Federal judges strikes down proposed Lake Tahoe shorezone amendments | TheUnion.com

Federal judges strikes down proposed Lake Tahoe shorezone amendments

LAKE TAHOE, Calif.-Nev. – A federal court judge has ruled in favor of two Lake Tahoe conservation groups, sending the Tahoe Regional Planning Agency back to the drawing board to update shorezone regulations which cover piers, buoys, and structures on Lake Tahoe.

U.S. District Judge Lawrence K. Karlton of Sacramento, Calif., ruled Thursday the bistate regulatory agency did not go far enough to make sure the environmental quality of the lake would be protected.

“We struggled for 22 years to find middle ground on the polarizing shorezone issue and we’re disappointed to be back where we started,” said Joanne Marchetta, TRPA executive director, in a press release. “We worked diligently to implement new protections for Lake Tahoe and we hope to continue some elements of the shorezone policy such as our Blue Boating Program.”

It is unclear what the implications are for this aggressive clean boating program, said Nicole Rinke, TRPA’s general counsel, in the press release. TRPA is reviewing the decision to determine the Agency’s next steps.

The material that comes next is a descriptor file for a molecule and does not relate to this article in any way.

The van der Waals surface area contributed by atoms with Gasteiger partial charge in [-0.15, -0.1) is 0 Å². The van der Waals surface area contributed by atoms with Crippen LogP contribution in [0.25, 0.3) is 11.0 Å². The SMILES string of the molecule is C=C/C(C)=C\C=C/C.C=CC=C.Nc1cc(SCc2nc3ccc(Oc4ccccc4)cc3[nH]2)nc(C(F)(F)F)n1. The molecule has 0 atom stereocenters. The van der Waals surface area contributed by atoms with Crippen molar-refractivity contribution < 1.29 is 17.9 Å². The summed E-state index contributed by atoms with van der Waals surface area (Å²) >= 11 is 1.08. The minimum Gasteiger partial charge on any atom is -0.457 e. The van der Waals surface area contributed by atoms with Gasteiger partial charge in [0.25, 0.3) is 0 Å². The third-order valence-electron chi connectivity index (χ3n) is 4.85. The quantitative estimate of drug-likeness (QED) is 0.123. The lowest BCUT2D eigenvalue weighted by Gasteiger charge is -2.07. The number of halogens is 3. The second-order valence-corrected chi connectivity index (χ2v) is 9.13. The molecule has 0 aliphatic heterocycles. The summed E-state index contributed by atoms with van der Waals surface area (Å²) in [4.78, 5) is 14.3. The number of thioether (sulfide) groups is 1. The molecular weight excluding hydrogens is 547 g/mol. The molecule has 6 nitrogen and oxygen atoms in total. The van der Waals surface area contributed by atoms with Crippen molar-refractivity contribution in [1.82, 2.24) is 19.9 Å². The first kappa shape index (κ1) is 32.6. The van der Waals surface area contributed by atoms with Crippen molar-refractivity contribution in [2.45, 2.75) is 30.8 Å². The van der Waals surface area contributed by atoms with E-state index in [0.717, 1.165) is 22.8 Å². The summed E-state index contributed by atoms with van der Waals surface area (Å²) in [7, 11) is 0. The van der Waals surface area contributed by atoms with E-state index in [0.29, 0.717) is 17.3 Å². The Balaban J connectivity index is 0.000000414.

After a 22-year debate of how best to manage development in Lake Tahoe’s shorezone, TRPA adopted new policies and ordinances in October 2008. The regulations set development caps on new buoys and piers and established mitigation measures, making the new rules more protective than previous ordinances, according to TRPA.

“The intent was to better manage the already existing 768 piers and approximately 4,500 buoys on the lake today while capping future additional development,” the press release reads.

In November 2008, the Tahoe Area Sierra Club Group and League to Save Lake Tahoe filed suit in federal court challenging the legality of the shorezone ordinance amendments.

In December 2008, the Tahoe Lakefront Owners Association – a private property rights advocacy group – also filed suit challenging the amendments and signaled they would seek an injunction to prevent their implementation.

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